Samsung Electronics on Tuesday introduced the Samsung Galaxy S, an Android phone with a 4-inch screen, and hinted at new content offerings.
J.K. Shin, president of Samsung's mobile communications business, unveiled the phone during his keynote speech at the CTIA conference in Las Vegas.
He called the Galaxy S a new class of smartphone and said it would be available worldwide this year.
The new class of phones must have three critical components, he said, including a high quality screen, speed and content. In addition to the 4-inch Super Amoled screen, the Galaxy S runs a 1GHz processor, he said.
The screen is designed for optimal outdoor viewing and is efficient so it doesn't burn up battery life, said Omar Khan, senior vice president of strategy and services for Samsung America. It's thin too: The phone is 9.9 millimeters thick.
"Giant screens are not enough. Without content you'll never give consumers what they want," Shin said.
Samsung is working with Paramount Pictures to bring full-length movie downloads to the phones. It is also working with Skiff, an e-book reader provider, to deliver books, magazines and newspapers to Galaxy S users.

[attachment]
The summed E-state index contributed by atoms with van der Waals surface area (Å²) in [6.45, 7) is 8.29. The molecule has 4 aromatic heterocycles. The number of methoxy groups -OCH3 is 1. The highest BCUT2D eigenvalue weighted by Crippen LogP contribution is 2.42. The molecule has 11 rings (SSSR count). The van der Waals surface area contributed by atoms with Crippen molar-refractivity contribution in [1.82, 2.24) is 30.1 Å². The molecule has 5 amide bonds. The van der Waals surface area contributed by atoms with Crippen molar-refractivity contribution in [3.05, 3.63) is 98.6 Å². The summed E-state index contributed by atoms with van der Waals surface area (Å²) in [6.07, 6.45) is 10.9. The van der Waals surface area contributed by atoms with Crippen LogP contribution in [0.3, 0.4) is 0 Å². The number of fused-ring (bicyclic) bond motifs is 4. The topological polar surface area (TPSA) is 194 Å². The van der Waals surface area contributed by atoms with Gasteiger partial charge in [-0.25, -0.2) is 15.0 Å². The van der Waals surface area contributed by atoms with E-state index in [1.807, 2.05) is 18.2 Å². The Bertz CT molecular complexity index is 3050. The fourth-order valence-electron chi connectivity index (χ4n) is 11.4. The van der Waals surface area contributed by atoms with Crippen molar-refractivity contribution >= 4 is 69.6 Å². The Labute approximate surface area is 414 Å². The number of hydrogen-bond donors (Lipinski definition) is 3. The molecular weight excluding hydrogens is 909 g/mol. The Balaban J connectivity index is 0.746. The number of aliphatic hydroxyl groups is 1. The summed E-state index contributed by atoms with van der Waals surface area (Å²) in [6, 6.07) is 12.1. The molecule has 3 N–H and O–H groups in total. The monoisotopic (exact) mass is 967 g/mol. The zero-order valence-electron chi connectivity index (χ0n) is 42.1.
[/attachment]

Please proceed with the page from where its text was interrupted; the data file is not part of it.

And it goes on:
Galaxy S will come with Social Hub, a Samsung application that integrates social networking sites like Facebook and Twitter as well as e-mail, calendar and instant messaging. The phone will come with clients for Yahoo and Gmail e-mail and ActiveSync for synching with Microsoft Outlook mail.
It will run Android 2.1, the most recent version of the OS. It will have a 5-megapixel camera and Wi-Fi.
The Galaxy S may compete with HTC's HD2 phone, recently launched by T-Mobile in the U.S. and already available in Europe. In the U.S., T-Mobile loads the phones with a Blockbuster application that lets users download full-length movies to their phones. The operator said it was the first to offer such an application.
The HD2 has a 4.3-inch screen and has been praised by European users but has one downfall: It runs Windows Mobile 6.5 and will probably not be upgradeable to Windows Phone 7.
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